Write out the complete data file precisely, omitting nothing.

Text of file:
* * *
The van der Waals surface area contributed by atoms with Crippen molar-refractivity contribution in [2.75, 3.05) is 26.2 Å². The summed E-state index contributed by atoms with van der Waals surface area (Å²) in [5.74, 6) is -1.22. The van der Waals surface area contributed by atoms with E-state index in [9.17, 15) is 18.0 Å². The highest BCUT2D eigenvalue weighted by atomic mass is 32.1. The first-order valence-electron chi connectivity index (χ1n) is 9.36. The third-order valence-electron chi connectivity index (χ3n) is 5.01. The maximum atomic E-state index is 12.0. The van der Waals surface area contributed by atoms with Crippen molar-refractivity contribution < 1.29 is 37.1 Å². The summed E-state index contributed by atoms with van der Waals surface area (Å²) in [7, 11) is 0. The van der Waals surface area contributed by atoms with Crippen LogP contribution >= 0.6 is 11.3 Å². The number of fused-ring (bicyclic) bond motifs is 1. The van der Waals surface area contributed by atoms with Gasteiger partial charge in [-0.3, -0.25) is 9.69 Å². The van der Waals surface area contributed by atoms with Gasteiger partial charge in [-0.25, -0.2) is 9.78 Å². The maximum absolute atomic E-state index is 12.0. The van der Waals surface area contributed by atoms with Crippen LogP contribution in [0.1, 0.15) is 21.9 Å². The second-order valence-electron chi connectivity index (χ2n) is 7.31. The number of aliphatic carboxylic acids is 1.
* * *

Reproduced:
The van der Waals surface area contributed by atoms with Crippen molar-refractivity contribution in [2.75, 3.05) is 26.2 Å². The summed E-state index contributed by atoms with van der Waals surface area (Å²) in [5.74, 6) is -1.22. The van der Waals surface area contributed by atoms with E-state index in [9.17, 15) is 18.0 Å². The highest BCUT2D eigenvalue weighted by atomic mass is 32.1. The first-order valence-electron chi connectivity index (χ1n) is 9.36. The third-order valence-electron chi connectivity index (χ3n) is 5.01. The maximum atomic E-state index is 12.0. The van der Waals surface area contributed by atoms with Crippen molar-refractivity contribution < 1.29 is 37.1 Å². The summed E-state index contributed by atoms with van der Waals surface area (Å²) in [7, 11) is 0. The van der Waals surface area contributed by atoms with Crippen LogP contribution >= 0.6 is 11.3 Å². The number of fused-ring (bicyclic) bond motifs is 1. The van der Waals surface area contributed by atoms with Gasteiger partial charge in [-0.3, -0.25) is 9.69 Å². The van der Waals surface area contributed by atoms with Gasteiger partial charge in [-0.25, -0.2) is 9.78 Å². The maximum absolute atomic E-state index is 12.0. The van der Waals surface area contributed by atoms with Crippen LogP contribution in [0.1, 0.15) is 21.9 Å². The second-order valence-electron chi connectivity index (χ2n) is 7.31. The number of aliphatic carboxylic acids is 1.